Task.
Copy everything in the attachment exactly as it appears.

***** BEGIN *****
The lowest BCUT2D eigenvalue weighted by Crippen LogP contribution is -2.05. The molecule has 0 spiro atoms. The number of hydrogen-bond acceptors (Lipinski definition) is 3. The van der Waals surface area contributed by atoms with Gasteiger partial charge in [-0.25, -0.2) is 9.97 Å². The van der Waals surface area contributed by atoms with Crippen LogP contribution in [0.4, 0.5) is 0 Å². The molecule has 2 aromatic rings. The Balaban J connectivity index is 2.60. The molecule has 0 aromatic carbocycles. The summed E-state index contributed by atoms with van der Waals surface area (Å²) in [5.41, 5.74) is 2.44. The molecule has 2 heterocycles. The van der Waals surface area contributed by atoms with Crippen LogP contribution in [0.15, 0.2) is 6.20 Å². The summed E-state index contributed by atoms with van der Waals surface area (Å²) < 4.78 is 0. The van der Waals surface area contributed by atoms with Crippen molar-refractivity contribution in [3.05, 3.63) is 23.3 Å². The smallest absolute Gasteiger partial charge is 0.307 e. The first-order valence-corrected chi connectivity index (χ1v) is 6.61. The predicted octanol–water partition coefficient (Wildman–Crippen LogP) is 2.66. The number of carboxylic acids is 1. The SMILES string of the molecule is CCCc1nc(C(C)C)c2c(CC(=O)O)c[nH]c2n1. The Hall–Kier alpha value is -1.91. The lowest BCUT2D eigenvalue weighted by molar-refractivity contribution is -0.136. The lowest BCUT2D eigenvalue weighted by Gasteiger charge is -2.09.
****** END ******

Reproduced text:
The lowest BCUT2D eigenvalue weighted by Crippen LogP contribution is -2.05. The molecule has 0 spiro atoms. The number of hydrogen-bond acceptors (Lipinski definition) is 3. The van der Waals surface area contributed by atoms with Gasteiger partial charge in [-0.25, -0.2) is 9.97 Å². The van der Waals surface area contributed by atoms with Crippen LogP contribution in [0.4, 0.5) is 0 Å². The molecule has 2 aromatic rings. The Balaban J connectivity index is 2.60. The molecule has 0 aromatic carbocycles. The summed E-state index contributed by atoms with van der Waals surface area (Å²) in [5.41, 5.74) is 2.44. The molecule has 2 heterocycles. The van der Waals surface area contributed by atoms with Crippen LogP contribution in [0.15, 0.2) is 6.20 Å². The summed E-state index contributed by atoms with van der Waals surface area (Å²) < 4.78 is 0. The van der Waals surface area contributed by atoms with Crippen molar-refractivity contribution in [3.05, 3.63) is 23.3 Å². The smallest absolute Gasteiger partial charge is 0.307 e. The first-order valence-corrected chi connectivity index (χ1v) is 6.61. The predicted octanol–water partition coefficient (Wildman–Crippen LogP) is 2.66. The number of carboxylic acids is 1. The SMILES string of the molecule is CCCc1nc(C(C)C)c2c(CC(=O)O)c[nH]c2n1. The Hall–Kier alpha value is -1.91. The lowest BCUT2D eigenvalue weighted by molar-refractivity contribution is -0.136. The lowest BCUT2D eigenvalue weighted by Gasteiger charge is -2.09.